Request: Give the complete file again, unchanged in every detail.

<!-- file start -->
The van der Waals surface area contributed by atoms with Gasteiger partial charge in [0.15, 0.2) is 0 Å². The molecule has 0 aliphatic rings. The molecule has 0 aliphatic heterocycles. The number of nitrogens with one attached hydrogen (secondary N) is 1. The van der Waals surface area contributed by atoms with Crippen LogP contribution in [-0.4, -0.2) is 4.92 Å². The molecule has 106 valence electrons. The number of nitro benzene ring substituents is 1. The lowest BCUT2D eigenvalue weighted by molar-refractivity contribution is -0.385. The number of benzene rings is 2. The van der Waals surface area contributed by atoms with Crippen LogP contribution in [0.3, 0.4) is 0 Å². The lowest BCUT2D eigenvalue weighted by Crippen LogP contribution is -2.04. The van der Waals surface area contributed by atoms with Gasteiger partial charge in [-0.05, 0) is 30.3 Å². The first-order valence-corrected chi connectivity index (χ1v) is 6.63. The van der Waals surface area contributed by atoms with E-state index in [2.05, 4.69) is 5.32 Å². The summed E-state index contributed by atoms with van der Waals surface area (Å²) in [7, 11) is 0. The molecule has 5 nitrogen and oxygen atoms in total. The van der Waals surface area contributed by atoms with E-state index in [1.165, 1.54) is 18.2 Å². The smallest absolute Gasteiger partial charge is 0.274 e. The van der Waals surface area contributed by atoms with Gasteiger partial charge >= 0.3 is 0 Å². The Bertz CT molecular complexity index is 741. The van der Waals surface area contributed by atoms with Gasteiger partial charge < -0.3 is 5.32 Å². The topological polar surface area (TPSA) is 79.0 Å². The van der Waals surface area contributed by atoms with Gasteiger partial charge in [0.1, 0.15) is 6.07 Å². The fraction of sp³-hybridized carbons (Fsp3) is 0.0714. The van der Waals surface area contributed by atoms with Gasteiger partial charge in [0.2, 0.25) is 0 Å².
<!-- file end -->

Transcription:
The van der Waals surface area contributed by atoms with Gasteiger partial charge in [0.15, 0.2) is 0 Å². The molecule has 0 aliphatic rings. The molecule has 0 aliphatic heterocycles. The number of nitrogens with one attached hydrogen (secondary N) is 1. The van der Waals surface area contributed by atoms with Crippen LogP contribution in [-0.4, -0.2) is 4.92 Å². The molecule has 106 valence electrons. The number of nitro benzene ring substituents is 1. The lowest BCUT2D eigenvalue weighted by molar-refractivity contribution is -0.385. The number of benzene rings is 2. The van der Waals surface area contributed by atoms with Crippen LogP contribution in [0.3, 0.4) is 0 Å². The lowest BCUT2D eigenvalue weighted by Crippen LogP contribution is -2.04. The van der Waals surface area contributed by atoms with Gasteiger partial charge in [-0.05, 0) is 30.3 Å². The first-order valence-corrected chi connectivity index (χ1v) is 6.63. The van der Waals surface area contributed by atoms with E-state index in [2.05, 4.69) is 5.32 Å². The summed E-state index contributed by atoms with van der Waals surface area (Å²) in [7, 11) is 0. The molecule has 5 nitrogen and oxygen atoms in total. The van der Waals surface area contributed by atoms with E-state index in [1.165, 1.54) is 18.2 Å². The smallest absolute Gasteiger partial charge is 0.274 e. The van der Waals surface area contributed by atoms with Gasteiger partial charge >= 0.3 is 0 Å². The Bertz CT molecular complexity index is 741. The van der Waals surface area contributed by atoms with Gasteiger partial charge < -0.3 is 5.32 Å². The topological polar surface area (TPSA) is 79.0 Å². The van der Waals surface area contributed by atoms with Gasteiger partial charge in [0.1, 0.15) is 6.07 Å². The fraction of sp³-hybridized carbons (Fsp3) is 0.0714. The van der Waals surface area contributed by atoms with Gasteiger partial charge in [0.2, 0.25) is 0 Å².